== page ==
Globalization of Cancer Clinical Trials Widened Racial Disparity Gap for Black Enrollees

The globalization of cancer clinical trials resulted in fewer Black patients being enrolled, further widening the racial gap in cancer clinical trials, a study suggests.

“There have been a number of studies investigating factors such as access to healthcare, physician biases, and socioeconomic status that may lead to underrepresentation of Black patients,” said Serena Tharakan, BS, of the Icahn School of Medicine at Mount Sinai in New York City, in a press release. “However, to our knowledge, our findings are the first to quantitatively demonstrate that the globalization of cancer clinical trials may also be a key driver of racial disparities in the U.S. drug approval process.”

The study evaluated 35 cancer drugs (49 global clinical trials) that received U.S. Food and Drug Administration (FDA) approval between 2015 and 2018, with each approval receiving a disparity score to compare Black enrollment in clinical trials versus the estimated burden of disease in Black patients.

Overall, Black patients consisted of 2.5% of enrollment across the 49 global clinical trials (range, 0-10%). The median disparity score was 0.19 (range, 0.01-0.98). In 21 clinical trials (for 18 FDA drug approvals), 64% of patients were enrolled outside the United States (Range, 0-100%). Black patients made up 3.2% of enrollment (range, 0.2-10%); the median disparity sore was 0.23 (range, 0.01-0.98). The proportion of trial patients enrolled internationally was inversely associated with disparity score (Pearson correlation, –0.61; P=0.007).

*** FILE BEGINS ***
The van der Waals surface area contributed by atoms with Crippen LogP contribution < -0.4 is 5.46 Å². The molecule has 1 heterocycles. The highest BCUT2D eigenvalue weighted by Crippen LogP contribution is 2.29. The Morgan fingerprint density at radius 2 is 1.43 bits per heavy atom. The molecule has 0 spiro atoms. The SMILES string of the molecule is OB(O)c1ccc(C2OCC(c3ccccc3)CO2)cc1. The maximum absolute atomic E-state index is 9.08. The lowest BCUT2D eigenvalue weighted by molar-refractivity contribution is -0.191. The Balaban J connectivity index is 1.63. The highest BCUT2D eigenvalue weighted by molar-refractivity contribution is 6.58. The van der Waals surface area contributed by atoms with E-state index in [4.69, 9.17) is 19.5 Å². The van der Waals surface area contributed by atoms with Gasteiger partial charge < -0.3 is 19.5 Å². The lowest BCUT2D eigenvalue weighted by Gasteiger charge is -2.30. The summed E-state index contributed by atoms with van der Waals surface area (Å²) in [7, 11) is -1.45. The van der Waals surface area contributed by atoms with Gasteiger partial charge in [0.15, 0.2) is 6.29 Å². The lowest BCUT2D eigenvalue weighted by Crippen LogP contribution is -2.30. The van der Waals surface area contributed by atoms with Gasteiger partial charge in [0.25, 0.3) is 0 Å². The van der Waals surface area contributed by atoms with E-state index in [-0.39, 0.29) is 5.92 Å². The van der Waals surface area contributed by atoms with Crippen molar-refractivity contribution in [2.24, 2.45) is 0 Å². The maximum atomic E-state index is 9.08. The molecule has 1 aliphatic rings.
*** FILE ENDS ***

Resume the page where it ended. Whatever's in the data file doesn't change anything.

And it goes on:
The study was published in Cancer.

“The globalization of cancer clinical trials is associated with a widening racial enrollment disparity gap in the United States. The impact of global trials on domestic clinical trial generalizability warrants further consideration from a regulatory and policy standpoint,” the researchers wrote in their conclusion.

Recently, researchers from the Dana-Farber Cancer Institute, FDA, and American Association for Cancer Research issued new guidelines aimed at increasing Black representation in clinical trials for multiple myeloma. Black patients are disproportionately at a greater risk for multiple myeloma but are largely underrepresented in clinical trials.

Among the suggestions are broadening eligibility criteria whenever possible, requiring trial sponsors to complete diversity study plans to set enrollment targets, appointing a diversity officer to aid with trial design and recruitment, and continuing to gather data on racial and ethnic differences in treatment safety and efficacy during the post-approval period.

“The number of African Americans enrolled in clinical trials of novel agents or treatments of multiple myeloma has been tragically low. When they have enrolled, their outcome to treatment with novel therapies has been the same or even better than other patients,” said co-author Kenneth C. Anderson, MD, medical oncologist at Dana-Farber and program director of the Lebow Institute for Myeloma Therapeutics and the Jerome Lipper Multiple Myeloma Center, in a press release.